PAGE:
“We provide the painter a choice in environmentally supportive primers, including our latest Chrome Hazard Free Epoxy Primer, Epoxy Primer Surfacer and Urethane Primer,” said J. Marc Taylor, Sherwin-Williams Aerospace director of sales. “These new low-VOC, two-component, corrosion-inhibitive products contain no hexavalent chromium (CR(VI)) and subsequently meet the Occupational Health and Safety Administration’s (OSHA) latest standard for occupation exposure.”
Meeting SAE’s Aerospace Material Specification 3095 (AMS 3095), Sherwin-Williams Aerospace Coatings also launched a two-component Wash Primer (CM0484646) designed for pretreatment of aluminum and provides an alternative pre-treatment option to chemical chromates like Alodine and/or Anodized.
“Wash primers have been popular with European MROs for a while and they appreciate a cost-effective option that provides an effective aluminum pretreatment while meeting their regulatory and safety requirements,” said Taylor. “We see wash primers like our new CM0484646 product having similar advantages for use in North America and predict they will gain in popularity.”
SKYscapes is a new basecoat and clearcoat exterior paint system developed by Sherwin-Williams Aerospace. It is designed to deliver faster processing time, more color options and easier maintenance. This allows aviation MRO (maintenance, repair and overhaul) facilities and their paint shops to augment production schedules and turnaround more paint jobs.
SKYscapes modified polyester topcoat is applied using a basecoat-clearcoat process in which all colors are applied as a basecoat. After the basecoat dries, the entire surface of the aircraft is sprayed with a clearcoat finish. Color coat dry time is approximately two hours, compared to six to 10 hours for other systems. This allows shops to apply numerous colors in a single shift and move the aircraft more quickly through the painting cycle.
The new paint system offers a longer recoat time of up to 72 hours, which means no sanding is required between coats. Also, baking between topcoat layers is not required.
SKYscapes improved color palette offers nearly an infinite selection of consistent colors that hide well and offer features such as easy-to-apply pearl and mica finishes.
“Commercial aircraft can now get a business jet finish with a simpler, faster-to-apply product,” said J. Marc Taylor, Sherwin-Williams Aerospace director of sales. “Livery brand image is improved because planes look better longer; and easier maintenance and repair means shops can potentially be more profitable and deliver services more cost effectively.”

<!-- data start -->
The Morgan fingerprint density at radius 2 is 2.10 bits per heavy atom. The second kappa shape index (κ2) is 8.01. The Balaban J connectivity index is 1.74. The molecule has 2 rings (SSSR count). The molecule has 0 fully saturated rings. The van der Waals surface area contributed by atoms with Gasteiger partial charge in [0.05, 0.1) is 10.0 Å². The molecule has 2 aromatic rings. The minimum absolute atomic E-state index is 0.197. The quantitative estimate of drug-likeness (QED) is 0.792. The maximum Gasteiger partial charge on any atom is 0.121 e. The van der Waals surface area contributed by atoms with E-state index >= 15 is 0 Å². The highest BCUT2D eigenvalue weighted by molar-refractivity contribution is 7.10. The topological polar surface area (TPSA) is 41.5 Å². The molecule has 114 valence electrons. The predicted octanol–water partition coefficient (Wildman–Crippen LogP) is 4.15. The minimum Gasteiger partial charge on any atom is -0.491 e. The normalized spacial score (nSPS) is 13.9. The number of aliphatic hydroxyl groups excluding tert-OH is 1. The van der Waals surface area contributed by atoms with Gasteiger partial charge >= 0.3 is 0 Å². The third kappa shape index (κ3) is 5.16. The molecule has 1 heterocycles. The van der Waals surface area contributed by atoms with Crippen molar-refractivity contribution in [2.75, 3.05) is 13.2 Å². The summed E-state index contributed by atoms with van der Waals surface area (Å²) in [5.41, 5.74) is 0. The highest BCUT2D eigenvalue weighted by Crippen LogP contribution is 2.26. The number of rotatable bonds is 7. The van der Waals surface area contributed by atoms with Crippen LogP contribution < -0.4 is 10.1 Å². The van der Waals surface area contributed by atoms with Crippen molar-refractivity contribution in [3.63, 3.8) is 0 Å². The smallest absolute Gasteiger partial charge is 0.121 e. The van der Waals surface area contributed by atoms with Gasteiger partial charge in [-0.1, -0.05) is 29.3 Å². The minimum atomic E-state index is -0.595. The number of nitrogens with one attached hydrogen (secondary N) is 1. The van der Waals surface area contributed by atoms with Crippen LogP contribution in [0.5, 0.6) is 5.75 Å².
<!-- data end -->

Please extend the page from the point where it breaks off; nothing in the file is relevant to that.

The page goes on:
Another benefit is that using SKYscapes coatings can potentially deliver less overall paint weight. For example, one coat of this new basecoat with its higher pigment load—teamed with a clearcoat finish—weighs less than two coats of a traditional pigmented coating. Less weight can lead to fuel savings for airlines and aircraft owners.
Ultraviolet A (UVA)-curable coatings are being researched as an alternative to traditional two-component (2K) polyurethane aerospace topcoats because of their rapid cure rates, low volatile organic compounds (VOCs), low volatile hazardous air pollutants (VHAPs) and high performance properties.
Bayer MaterialScience LLC and Deft Inc., one of the leading suppliers of coating systems for the aerospace and industrial markets, developed UVA-curable coating formulations that were evaluated against aerospace standards for topcoats. Based on these findings, Todd Williams, industrial post-doctoral researcher, Bayer MaterialScience LLC, presented “Development of UVA-Curable Coatings for Aircraft Topcoats” at the recent RadTech UV/EB 2010 Technology Expo and Conference in Baltimore.
Conventional coatings in the aerospace market historically have been based upon 2K polyurethane coatings that require 72 hours to fully develop their physical properties. The development of UVA-curable aerospace coatings is targeted to significantly decrease refurbishing time through greatly reduced curing time.
According to Williams, UVA-curable coating formulations display promising physical properties. A UVA-curable formulation was applied to C-130 and F-16 aircraft as a stencil coating and was periodically evaluated for color change and gloss retention. After 600 flying hours, the stencil coatings on the C-130 had ∆E values comparable to the conventional polyurethane fluoropolymer coatings.
Aerospace coatings require a compromise of both chemical resistance and flexibility while maintaining hardness. In this study, formulations that yielded such a balance of chemical resistance, flexibility, and hardness were obtained using a combination of hard and soft urethane oligomers and reactive diluents.
“Gloss reduction of these coatings was achieved through a combination of flatteners and oxygen inhibition, leading to flexible, low gloss formulations,” said Williams. “Weathering of UVA aerospace systems is another critical property that can be chiefly controlled by raw material selection.” Through this evaluation, the overall performance of UVA-curable coatings has been shown to rival that of conventional polyurethane coatings.